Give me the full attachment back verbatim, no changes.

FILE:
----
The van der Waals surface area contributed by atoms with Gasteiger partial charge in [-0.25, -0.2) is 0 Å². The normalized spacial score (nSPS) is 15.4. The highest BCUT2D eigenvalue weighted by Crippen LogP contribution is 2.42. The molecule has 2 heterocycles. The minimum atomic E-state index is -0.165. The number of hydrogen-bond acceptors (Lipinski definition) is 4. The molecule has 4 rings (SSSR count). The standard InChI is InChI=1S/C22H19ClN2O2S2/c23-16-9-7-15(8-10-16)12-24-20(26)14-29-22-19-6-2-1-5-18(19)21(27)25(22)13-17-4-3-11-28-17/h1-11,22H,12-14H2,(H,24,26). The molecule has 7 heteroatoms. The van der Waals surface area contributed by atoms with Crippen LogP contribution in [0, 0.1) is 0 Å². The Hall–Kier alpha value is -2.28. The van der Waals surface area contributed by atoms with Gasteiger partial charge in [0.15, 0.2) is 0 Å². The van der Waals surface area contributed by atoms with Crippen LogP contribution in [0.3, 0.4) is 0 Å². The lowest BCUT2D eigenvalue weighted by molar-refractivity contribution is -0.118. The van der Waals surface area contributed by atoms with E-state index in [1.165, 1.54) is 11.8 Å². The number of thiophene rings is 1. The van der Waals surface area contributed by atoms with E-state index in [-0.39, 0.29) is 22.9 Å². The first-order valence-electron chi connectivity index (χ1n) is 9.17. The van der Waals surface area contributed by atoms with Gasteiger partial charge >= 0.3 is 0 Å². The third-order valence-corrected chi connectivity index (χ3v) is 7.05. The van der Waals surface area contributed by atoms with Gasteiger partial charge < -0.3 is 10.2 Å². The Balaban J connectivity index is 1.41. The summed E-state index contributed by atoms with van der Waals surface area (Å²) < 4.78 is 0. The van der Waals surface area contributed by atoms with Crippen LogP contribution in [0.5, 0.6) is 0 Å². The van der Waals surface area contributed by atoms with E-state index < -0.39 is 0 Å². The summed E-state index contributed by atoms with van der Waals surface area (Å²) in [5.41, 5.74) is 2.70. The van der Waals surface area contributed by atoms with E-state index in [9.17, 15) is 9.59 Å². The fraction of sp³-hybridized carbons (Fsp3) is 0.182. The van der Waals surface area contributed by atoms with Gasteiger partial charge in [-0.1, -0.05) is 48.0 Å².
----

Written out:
The van der Waals surface area contributed by atoms with Gasteiger partial charge in [-0.25, -0.2) is 0 Å². The normalized spacial score (nSPS) is 15.4. The highest BCUT2D eigenvalue weighted by Crippen LogP contribution is 2.42. The molecule has 2 heterocycles. The minimum atomic E-state index is -0.165. The number of hydrogen-bond acceptors (Lipinski definition) is 4. The molecule has 4 rings (SSSR count). The standard InChI is InChI=1S/C22H19ClN2O2S2/c23-16-9-7-15(8-10-16)12-24-20(26)14-29-22-19-6-2-1-5-18(19)21(27)25(22)13-17-4-3-11-28-17/h1-11,22H,12-14H2,(H,24,26). The molecule has 7 heteroatoms. The van der Waals surface area contributed by atoms with Crippen LogP contribution in [0, 0.1) is 0 Å². The Hall–Kier alpha value is -2.28. The van der Waals surface area contributed by atoms with Gasteiger partial charge in [0.15, 0.2) is 0 Å². The van der Waals surface area contributed by atoms with Crippen LogP contribution in [0.3, 0.4) is 0 Å². The lowest BCUT2D eigenvalue weighted by molar-refractivity contribution is -0.118. The van der Waals surface area contributed by atoms with E-state index in [1.165, 1.54) is 11.8 Å². The number of thiophene rings is 1. The van der Waals surface area contributed by atoms with E-state index in [-0.39, 0.29) is 22.9 Å². The first-order valence-electron chi connectivity index (χ1n) is 9.17. The van der Waals surface area contributed by atoms with Gasteiger partial charge >= 0.3 is 0 Å². The third-order valence-corrected chi connectivity index (χ3v) is 7.05. The van der Waals surface area contributed by atoms with Gasteiger partial charge < -0.3 is 10.2 Å². The Balaban J connectivity index is 1.41. The summed E-state index contributed by atoms with van der Waals surface area (Å²) < 4.78 is 0. The van der Waals surface area contributed by atoms with Crippen LogP contribution in [0.5, 0.6) is 0 Å². The van der Waals surface area contributed by atoms with E-state index < -0.39 is 0 Å². The summed E-state index contributed by atoms with van der Waals surface area (Å²) in [5.41, 5.74) is 2.70. The van der Waals surface area contributed by atoms with E-state index in [9.17, 15) is 9.59 Å². The fraction of sp³-hybridized carbons (Fsp3) is 0.182. The van der Waals surface area contributed by atoms with Gasteiger partial charge in [-0.1, -0.05) is 48.0 Å².